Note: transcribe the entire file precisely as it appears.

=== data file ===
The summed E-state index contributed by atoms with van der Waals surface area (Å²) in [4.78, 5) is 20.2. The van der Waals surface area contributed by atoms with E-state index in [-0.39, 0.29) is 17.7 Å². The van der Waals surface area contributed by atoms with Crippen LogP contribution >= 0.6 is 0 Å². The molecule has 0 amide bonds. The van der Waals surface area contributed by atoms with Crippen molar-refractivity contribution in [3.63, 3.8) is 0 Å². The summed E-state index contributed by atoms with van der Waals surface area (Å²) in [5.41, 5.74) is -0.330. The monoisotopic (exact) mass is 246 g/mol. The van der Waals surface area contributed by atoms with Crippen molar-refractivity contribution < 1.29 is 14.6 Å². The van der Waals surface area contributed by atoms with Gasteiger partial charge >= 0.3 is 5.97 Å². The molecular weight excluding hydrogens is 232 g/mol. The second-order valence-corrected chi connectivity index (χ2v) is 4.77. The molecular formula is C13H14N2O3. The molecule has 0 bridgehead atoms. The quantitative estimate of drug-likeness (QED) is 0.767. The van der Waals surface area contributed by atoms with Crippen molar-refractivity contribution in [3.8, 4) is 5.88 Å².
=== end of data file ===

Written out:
The summed E-state index contributed by atoms with van der Waals surface area (Å²) in [4.78, 5) is 20.2. The van der Waals surface area contributed by atoms with E-state index in [-0.39, 0.29) is 17.7 Å². The van der Waals surface area contributed by atoms with Crippen LogP contribution >= 0.6 is 0 Å². The molecule has 0 amide bonds. The van der Waals surface area contributed by atoms with Crippen molar-refractivity contribution in [3.63, 3.8) is 0 Å². The summed E-state index contributed by atoms with van der Waals surface area (Å²) in [5.41, 5.74) is -0.330. The monoisotopic (exact) mass is 246 g/mol. The van der Waals surface area contributed by atoms with Crippen molar-refractivity contribution < 1.29 is 14.6 Å². The van der Waals surface area contributed by atoms with Gasteiger partial charge >= 0.3 is 5.97 Å². The molecular weight excluding hydrogens is 232 g/mol. The second-order valence-corrected chi connectivity index (χ2v) is 4.77. The molecular formula is C13H14N2O3. The molecule has 0 bridgehead atoms. The quantitative estimate of drug-likeness (QED) is 0.767. The van der Waals surface area contributed by atoms with Crippen molar-refractivity contribution in [3.8, 4) is 5.88 Å².